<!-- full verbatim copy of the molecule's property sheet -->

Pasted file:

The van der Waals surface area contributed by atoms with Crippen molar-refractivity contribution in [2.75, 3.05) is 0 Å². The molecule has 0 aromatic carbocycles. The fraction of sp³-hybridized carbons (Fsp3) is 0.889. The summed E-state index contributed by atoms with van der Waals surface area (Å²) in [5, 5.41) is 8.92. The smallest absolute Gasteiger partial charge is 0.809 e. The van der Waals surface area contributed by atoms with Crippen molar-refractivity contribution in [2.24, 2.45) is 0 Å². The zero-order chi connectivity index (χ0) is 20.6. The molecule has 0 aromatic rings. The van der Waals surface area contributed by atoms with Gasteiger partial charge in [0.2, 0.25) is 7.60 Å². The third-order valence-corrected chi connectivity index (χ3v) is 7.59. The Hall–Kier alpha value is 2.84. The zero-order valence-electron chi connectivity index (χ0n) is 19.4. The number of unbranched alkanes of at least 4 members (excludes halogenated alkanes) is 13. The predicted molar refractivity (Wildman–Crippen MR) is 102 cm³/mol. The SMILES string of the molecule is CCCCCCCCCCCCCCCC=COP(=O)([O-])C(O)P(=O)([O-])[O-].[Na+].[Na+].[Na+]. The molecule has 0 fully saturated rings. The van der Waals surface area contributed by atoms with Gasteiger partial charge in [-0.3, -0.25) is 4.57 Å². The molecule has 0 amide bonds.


The van der Waals surface area contributed by atoms with Crippen molar-refractivity contribution in [2.75, 3.05) is 0 Å². The molecule has 0 aromatic carbocycles. The fraction of sp³-hybridized carbons (Fsp3) is 0.889. The summed E-state index contributed by atoms with van der Waals surface area (Å²) in [5, 5.41) is 8.92. The smallest absolute Gasteiger partial charge is 0.809 e. The van der Waals surface area contributed by atoms with Crippen molar-refractivity contribution in [2.24, 2.45) is 0 Å². The zero-order chi connectivity index (χ0) is 20.6. The molecule has 0 aromatic rings. The van der Waals surface area contributed by atoms with Gasteiger partial charge in [0.2, 0.25) is 7.60 Å². The third-order valence-corrected chi connectivity index (χ3v) is 7.59. The Hall–Kier alpha value is 2.84. The zero-order valence-electron chi connectivity index (χ0n) is 19.4. The number of unbranched alkanes of at least 4 members (excludes halogenated alkanes) is 13. The predicted molar refractivity (Wildman–Crippen MR) is 102 cm³/mol. The SMILES string of the molecule is CCCCCCCCCCCCCCCC=COP(=O)([O-])C(O)P(=O)([O-])[O-].[Na+].[Na+].[Na+]. The molecule has 0 fully saturated rings. The van der Waals surface area contributed by atoms with Gasteiger partial charge in [-0.3, -0.25) is 4.57 Å². The molecule has 0 amide bonds.